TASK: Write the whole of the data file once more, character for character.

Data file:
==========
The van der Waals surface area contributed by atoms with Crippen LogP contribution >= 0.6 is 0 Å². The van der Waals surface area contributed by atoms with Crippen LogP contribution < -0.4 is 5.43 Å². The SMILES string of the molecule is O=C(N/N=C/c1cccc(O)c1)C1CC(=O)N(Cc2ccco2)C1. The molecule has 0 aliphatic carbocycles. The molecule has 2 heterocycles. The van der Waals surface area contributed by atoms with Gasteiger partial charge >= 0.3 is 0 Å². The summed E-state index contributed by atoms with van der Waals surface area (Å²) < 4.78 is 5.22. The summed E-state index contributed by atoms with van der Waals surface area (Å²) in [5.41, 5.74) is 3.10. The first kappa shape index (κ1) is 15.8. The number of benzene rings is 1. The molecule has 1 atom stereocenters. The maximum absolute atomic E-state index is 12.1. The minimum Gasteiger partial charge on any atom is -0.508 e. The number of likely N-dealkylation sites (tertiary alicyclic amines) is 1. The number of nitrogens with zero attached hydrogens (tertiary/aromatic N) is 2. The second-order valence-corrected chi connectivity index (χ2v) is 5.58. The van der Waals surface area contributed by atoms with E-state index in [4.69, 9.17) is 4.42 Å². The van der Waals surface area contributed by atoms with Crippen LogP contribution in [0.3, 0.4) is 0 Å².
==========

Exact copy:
The van der Waals surface area contributed by atoms with Crippen LogP contribution >= 0.6 is 0 Å². The van der Waals surface area contributed by atoms with Crippen LogP contribution < -0.4 is 5.43 Å². The SMILES string of the molecule is O=C(N/N=C/c1cccc(O)c1)C1CC(=O)N(Cc2ccco2)C1. The molecule has 0 aliphatic carbocycles. The molecule has 2 heterocycles. The van der Waals surface area contributed by atoms with Gasteiger partial charge >= 0.3 is 0 Å². The summed E-state index contributed by atoms with van der Waals surface area (Å²) < 4.78 is 5.22. The summed E-state index contributed by atoms with van der Waals surface area (Å²) in [5.41, 5.74) is 3.10. The first kappa shape index (κ1) is 15.8. The number of benzene rings is 1. The molecule has 1 atom stereocenters. The maximum absolute atomic E-state index is 12.1. The minimum Gasteiger partial charge on any atom is -0.508 e. The number of likely N-dealkylation sites (tertiary alicyclic amines) is 1. The number of nitrogens with zero attached hydrogens (tertiary/aromatic N) is 2. The second-order valence-corrected chi connectivity index (χ2v) is 5.58. The van der Waals surface area contributed by atoms with E-state index in [4.69, 9.17) is 4.42 Å². The van der Waals surface area contributed by atoms with Crippen LogP contribution in [0.3, 0.4) is 0 Å².